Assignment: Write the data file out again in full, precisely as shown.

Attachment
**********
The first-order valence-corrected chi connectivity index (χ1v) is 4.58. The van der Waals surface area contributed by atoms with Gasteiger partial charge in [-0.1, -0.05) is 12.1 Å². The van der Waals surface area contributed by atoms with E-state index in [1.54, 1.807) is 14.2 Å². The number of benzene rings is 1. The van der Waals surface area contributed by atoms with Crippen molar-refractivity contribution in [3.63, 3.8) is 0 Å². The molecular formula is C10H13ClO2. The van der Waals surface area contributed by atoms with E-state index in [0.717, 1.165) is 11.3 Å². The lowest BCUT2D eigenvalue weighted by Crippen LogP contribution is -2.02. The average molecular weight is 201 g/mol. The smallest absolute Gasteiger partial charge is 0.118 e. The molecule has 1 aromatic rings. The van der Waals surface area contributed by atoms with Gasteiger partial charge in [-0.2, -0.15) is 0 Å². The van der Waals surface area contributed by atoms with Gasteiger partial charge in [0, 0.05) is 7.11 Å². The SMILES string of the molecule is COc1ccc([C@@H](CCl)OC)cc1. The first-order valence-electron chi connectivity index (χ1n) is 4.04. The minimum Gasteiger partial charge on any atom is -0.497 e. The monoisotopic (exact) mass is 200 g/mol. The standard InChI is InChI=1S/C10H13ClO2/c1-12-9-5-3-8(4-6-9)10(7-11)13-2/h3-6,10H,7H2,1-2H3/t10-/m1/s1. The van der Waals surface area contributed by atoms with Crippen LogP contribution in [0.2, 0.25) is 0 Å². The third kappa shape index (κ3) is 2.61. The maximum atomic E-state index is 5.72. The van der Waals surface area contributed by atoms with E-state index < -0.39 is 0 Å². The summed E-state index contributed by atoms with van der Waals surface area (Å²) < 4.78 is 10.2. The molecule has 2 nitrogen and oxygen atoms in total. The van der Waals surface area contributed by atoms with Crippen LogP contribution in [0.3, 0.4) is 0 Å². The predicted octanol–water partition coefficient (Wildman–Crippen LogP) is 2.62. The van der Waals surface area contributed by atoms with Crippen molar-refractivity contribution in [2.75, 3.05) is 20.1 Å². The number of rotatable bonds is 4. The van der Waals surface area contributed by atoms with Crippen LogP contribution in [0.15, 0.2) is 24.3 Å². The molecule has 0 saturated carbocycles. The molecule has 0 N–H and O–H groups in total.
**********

The first-order valence-corrected chi connectivity index (χ1v) is 4.58. The van der Waals surface area contributed by atoms with Gasteiger partial charge in [-0.1, -0.05) is 12.1 Å². The van der Waals surface area contributed by atoms with E-state index in [1.54, 1.807) is 14.2 Å². The number of benzene rings is 1. The van der Waals surface area contributed by atoms with Crippen molar-refractivity contribution in [3.63, 3.8) is 0 Å². The molecular formula is C10H13ClO2. The van der Waals surface area contributed by atoms with E-state index in [0.717, 1.165) is 11.3 Å². The lowest BCUT2D eigenvalue weighted by Crippen LogP contribution is -2.02. The average molecular weight is 201 g/mol. The smallest absolute Gasteiger partial charge is 0.118 e. The molecule has 1 aromatic rings. The van der Waals surface area contributed by atoms with Gasteiger partial charge in [-0.2, -0.15) is 0 Å². The van der Waals surface area contributed by atoms with Gasteiger partial charge in [0, 0.05) is 7.11 Å². The SMILES string of the molecule is COc1ccc([C@@H](CCl)OC)cc1. The first-order valence-electron chi connectivity index (χ1n) is 4.04. The minimum Gasteiger partial charge on any atom is -0.497 e. The monoisotopic (exact) mass is 200 g/mol. The standard InChI is InChI=1S/C10H13ClO2/c1-12-9-5-3-8(4-6-9)10(7-11)13-2/h3-6,10H,7H2,1-2H3/t10-/m1/s1. The van der Waals surface area contributed by atoms with Crippen LogP contribution in [0.2, 0.25) is 0 Å². The third kappa shape index (κ3) is 2.61. The maximum atomic E-state index is 5.72. The van der Waals surface area contributed by atoms with E-state index < -0.39 is 0 Å². The summed E-state index contributed by atoms with van der Waals surface area (Å²) < 4.78 is 10.2. The molecule has 2 nitrogen and oxygen atoms in total. The van der Waals surface area contributed by atoms with Crippen LogP contribution in [0.3, 0.4) is 0 Å². The predicted octanol–water partition coefficient (Wildman–Crippen LogP) is 2.62. The van der Waals surface area contributed by atoms with Crippen molar-refractivity contribution in [2.75, 3.05) is 20.1 Å². The number of rotatable bonds is 4. The van der Waals surface area contributed by atoms with Crippen LogP contribution in [0.15, 0.2) is 24.3 Å². The molecule has 0 saturated carbocycles. The molecule has 0 N–H and O–H groups in total.